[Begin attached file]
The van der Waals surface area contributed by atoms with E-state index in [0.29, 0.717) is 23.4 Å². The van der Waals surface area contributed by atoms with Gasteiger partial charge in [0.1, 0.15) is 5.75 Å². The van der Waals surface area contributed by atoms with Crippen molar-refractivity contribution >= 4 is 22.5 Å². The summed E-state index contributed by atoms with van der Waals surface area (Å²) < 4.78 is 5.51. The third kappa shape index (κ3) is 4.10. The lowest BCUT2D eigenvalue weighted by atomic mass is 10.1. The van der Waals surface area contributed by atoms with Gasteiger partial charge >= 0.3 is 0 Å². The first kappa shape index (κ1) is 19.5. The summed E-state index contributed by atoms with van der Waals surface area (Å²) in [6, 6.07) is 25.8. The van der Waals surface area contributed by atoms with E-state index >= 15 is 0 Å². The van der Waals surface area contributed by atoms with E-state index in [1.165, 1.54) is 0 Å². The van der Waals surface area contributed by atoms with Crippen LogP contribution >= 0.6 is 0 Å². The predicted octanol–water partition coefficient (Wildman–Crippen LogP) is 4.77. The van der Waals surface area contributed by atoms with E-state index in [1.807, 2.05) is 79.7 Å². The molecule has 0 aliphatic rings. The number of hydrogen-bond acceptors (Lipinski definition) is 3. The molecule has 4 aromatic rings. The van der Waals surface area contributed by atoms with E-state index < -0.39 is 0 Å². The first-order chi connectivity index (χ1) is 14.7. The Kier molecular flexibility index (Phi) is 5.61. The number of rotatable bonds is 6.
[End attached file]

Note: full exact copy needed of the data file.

The van der Waals surface area contributed by atoms with E-state index in [0.29, 0.717) is 23.4 Å². The van der Waals surface area contributed by atoms with Gasteiger partial charge in [0.1, 0.15) is 5.75 Å². The van der Waals surface area contributed by atoms with Crippen molar-refractivity contribution >= 4 is 22.5 Å². The summed E-state index contributed by atoms with van der Waals surface area (Å²) < 4.78 is 5.51. The third kappa shape index (κ3) is 4.10. The lowest BCUT2D eigenvalue weighted by atomic mass is 10.1. The van der Waals surface area contributed by atoms with Gasteiger partial charge >= 0.3 is 0 Å². The first kappa shape index (κ1) is 19.5. The summed E-state index contributed by atoms with van der Waals surface area (Å²) in [6, 6.07) is 25.8. The van der Waals surface area contributed by atoms with E-state index >= 15 is 0 Å². The van der Waals surface area contributed by atoms with E-state index in [1.165, 1.54) is 0 Å². The van der Waals surface area contributed by atoms with Crippen LogP contribution >= 0.6 is 0 Å². The predicted octanol–water partition coefficient (Wildman–Crippen LogP) is 4.77. The van der Waals surface area contributed by atoms with E-state index in [1.807, 2.05) is 79.7 Å². The molecule has 0 aliphatic rings. The number of hydrogen-bond acceptors (Lipinski definition) is 3. The molecule has 4 aromatic rings. The van der Waals surface area contributed by atoms with E-state index < -0.39 is 0 Å². The first-order chi connectivity index (χ1) is 14.7. The Kier molecular flexibility index (Phi) is 5.61. The number of rotatable bonds is 6.